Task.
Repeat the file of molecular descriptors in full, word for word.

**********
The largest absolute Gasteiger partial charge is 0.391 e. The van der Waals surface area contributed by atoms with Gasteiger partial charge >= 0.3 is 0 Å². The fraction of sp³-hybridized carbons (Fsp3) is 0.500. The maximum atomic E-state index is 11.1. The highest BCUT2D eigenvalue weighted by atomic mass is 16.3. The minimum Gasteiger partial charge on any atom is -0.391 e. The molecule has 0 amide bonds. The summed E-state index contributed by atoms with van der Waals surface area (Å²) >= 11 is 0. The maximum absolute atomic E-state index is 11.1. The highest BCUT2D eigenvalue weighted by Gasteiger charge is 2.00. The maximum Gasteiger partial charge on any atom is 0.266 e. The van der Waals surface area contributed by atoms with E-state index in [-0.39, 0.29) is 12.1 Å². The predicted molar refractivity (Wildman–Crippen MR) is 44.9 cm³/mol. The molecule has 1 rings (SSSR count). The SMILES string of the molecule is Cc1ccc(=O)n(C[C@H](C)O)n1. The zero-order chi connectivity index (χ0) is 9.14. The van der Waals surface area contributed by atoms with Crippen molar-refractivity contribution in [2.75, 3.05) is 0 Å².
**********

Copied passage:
The largest absolute Gasteiger partial charge is 0.391 e. The van der Waals surface area contributed by atoms with Gasteiger partial charge >= 0.3 is 0 Å². The fraction of sp³-hybridized carbons (Fsp3) is 0.500. The maximum atomic E-state index is 11.1. The highest BCUT2D eigenvalue weighted by atomic mass is 16.3. The minimum Gasteiger partial charge on any atom is -0.391 e. The molecule has 0 amide bonds. The summed E-state index contributed by atoms with van der Waals surface area (Å²) >= 11 is 0. The maximum absolute atomic E-state index is 11.1. The highest BCUT2D eigenvalue weighted by Gasteiger charge is 2.00. The maximum Gasteiger partial charge on any atom is 0.266 e. The van der Waals surface area contributed by atoms with E-state index in [-0.39, 0.29) is 12.1 Å². The predicted molar refractivity (Wildman–Crippen MR) is 44.9 cm³/mol. The molecule has 1 rings (SSSR count). The SMILES string of the molecule is Cc1ccc(=O)n(C[C@H](C)O)n1. The zero-order chi connectivity index (χ0) is 9.14. The van der Waals surface area contributed by atoms with Crippen molar-refractivity contribution in [2.75, 3.05) is 0 Å².